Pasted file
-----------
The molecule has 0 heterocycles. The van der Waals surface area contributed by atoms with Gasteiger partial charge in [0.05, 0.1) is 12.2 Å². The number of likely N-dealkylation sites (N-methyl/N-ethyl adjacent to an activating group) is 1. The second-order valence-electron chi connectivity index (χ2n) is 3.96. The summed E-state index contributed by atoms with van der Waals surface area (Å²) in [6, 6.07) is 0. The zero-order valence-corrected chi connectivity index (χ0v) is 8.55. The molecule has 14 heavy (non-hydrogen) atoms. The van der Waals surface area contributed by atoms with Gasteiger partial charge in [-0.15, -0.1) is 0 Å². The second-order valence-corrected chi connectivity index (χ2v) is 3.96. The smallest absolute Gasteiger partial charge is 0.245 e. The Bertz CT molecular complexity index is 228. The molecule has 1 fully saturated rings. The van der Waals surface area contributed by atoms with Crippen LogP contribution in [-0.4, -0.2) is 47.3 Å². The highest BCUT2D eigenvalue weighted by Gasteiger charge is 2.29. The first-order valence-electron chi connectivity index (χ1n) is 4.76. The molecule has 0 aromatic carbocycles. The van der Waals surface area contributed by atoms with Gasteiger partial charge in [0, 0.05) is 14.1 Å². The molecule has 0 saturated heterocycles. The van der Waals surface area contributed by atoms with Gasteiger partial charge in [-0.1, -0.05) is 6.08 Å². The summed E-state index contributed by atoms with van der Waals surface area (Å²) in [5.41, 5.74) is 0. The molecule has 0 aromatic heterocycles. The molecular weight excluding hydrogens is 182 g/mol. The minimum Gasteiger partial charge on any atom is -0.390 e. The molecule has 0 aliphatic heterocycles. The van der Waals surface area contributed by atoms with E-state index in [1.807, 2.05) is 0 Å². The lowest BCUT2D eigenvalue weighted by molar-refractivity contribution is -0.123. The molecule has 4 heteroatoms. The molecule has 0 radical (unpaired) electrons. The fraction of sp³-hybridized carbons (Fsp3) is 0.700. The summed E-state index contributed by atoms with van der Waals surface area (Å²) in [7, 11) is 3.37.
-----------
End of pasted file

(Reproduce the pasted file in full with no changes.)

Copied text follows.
The molecule has 0 heterocycles. The van der Waals surface area contributed by atoms with Gasteiger partial charge in [0.05, 0.1) is 12.2 Å². The number of likely N-dealkylation sites (N-methyl/N-ethyl adjacent to an activating group) is 1. The second-order valence-electron chi connectivity index (χ2n) is 3.96. The summed E-state index contributed by atoms with van der Waals surface area (Å²) in [6, 6.07) is 0. The zero-order valence-corrected chi connectivity index (χ0v) is 8.55. The molecule has 14 heavy (non-hydrogen) atoms. The van der Waals surface area contributed by atoms with Gasteiger partial charge in [-0.15, -0.1) is 0 Å². The second-order valence-corrected chi connectivity index (χ2v) is 3.96. The smallest absolute Gasteiger partial charge is 0.245 e. The Bertz CT molecular complexity index is 228. The molecule has 1 fully saturated rings. The van der Waals surface area contributed by atoms with Crippen LogP contribution in [-0.4, -0.2) is 47.3 Å². The highest BCUT2D eigenvalue weighted by Gasteiger charge is 2.29. The first-order valence-electron chi connectivity index (χ1n) is 4.76. The molecule has 0 aromatic carbocycles. The van der Waals surface area contributed by atoms with Gasteiger partial charge in [0, 0.05) is 14.1 Å². The molecule has 0 saturated heterocycles. The van der Waals surface area contributed by atoms with Gasteiger partial charge in [-0.1, -0.05) is 6.08 Å². The summed E-state index contributed by atoms with van der Waals surface area (Å²) in [5.41, 5.74) is 0. The molecule has 0 aromatic heterocycles. The molecular weight excluding hydrogens is 182 g/mol. The minimum Gasteiger partial charge on any atom is -0.390 e. The molecule has 0 aliphatic heterocycles. The van der Waals surface area contributed by atoms with E-state index in [1.807, 2.05) is 0 Å². The lowest BCUT2D eigenvalue weighted by molar-refractivity contribution is -0.123. The molecule has 4 heteroatoms. The molecule has 0 radical (unpaired) electrons. The fraction of sp³-hybridized carbons (Fsp3) is 0.700. The summed E-state index contributed by atoms with van der Waals surface area (Å²) in [7, 11) is 3.37.